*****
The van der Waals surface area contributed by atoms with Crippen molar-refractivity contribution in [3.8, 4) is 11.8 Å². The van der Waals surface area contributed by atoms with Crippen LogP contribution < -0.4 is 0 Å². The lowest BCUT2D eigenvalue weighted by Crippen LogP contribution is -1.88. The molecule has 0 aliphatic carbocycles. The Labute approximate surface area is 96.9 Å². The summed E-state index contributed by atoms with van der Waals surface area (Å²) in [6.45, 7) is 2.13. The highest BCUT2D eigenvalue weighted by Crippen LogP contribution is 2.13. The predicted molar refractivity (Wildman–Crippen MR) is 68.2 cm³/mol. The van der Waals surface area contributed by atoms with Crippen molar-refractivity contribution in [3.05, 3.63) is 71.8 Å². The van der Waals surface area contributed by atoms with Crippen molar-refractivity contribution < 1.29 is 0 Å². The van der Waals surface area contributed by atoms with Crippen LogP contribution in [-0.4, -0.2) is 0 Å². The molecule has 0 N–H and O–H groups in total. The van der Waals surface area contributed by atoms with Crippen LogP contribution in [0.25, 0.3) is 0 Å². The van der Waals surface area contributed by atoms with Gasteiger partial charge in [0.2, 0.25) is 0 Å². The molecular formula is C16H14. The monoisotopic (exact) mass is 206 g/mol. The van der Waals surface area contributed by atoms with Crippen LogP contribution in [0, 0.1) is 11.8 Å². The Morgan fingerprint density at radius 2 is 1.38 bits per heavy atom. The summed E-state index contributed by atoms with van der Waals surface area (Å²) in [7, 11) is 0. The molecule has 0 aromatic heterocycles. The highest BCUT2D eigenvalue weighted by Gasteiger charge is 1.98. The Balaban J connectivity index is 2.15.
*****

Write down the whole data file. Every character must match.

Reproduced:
The van der Waals surface area contributed by atoms with Crippen molar-refractivity contribution in [3.8, 4) is 11.8 Å². The van der Waals surface area contributed by atoms with Crippen LogP contribution < -0.4 is 0 Å². The lowest BCUT2D eigenvalue weighted by Crippen LogP contribution is -1.88. The molecule has 0 aliphatic carbocycles. The Labute approximate surface area is 96.9 Å². The summed E-state index contributed by atoms with van der Waals surface area (Å²) in [6.45, 7) is 2.13. The highest BCUT2D eigenvalue weighted by Crippen LogP contribution is 2.13. The predicted molar refractivity (Wildman–Crippen MR) is 68.2 cm³/mol. The van der Waals surface area contributed by atoms with Crippen molar-refractivity contribution in [3.05, 3.63) is 71.8 Å². The van der Waals surface area contributed by atoms with Crippen molar-refractivity contribution < 1.29 is 0 Å². The van der Waals surface area contributed by atoms with Crippen LogP contribution in [-0.4, -0.2) is 0 Å². The molecule has 0 N–H and O–H groups in total. The van der Waals surface area contributed by atoms with Crippen LogP contribution in [0.25, 0.3) is 0 Å². The van der Waals surface area contributed by atoms with Gasteiger partial charge in [0.2, 0.25) is 0 Å². The molecular formula is C16H14. The monoisotopic (exact) mass is 206 g/mol. The van der Waals surface area contributed by atoms with Crippen LogP contribution in [0, 0.1) is 11.8 Å². The Morgan fingerprint density at radius 2 is 1.38 bits per heavy atom. The summed E-state index contributed by atoms with van der Waals surface area (Å²) in [7, 11) is 0. The molecule has 0 aromatic heterocycles. The highest BCUT2D eigenvalue weighted by Gasteiger charge is 1.98. The Balaban J connectivity index is 2.15.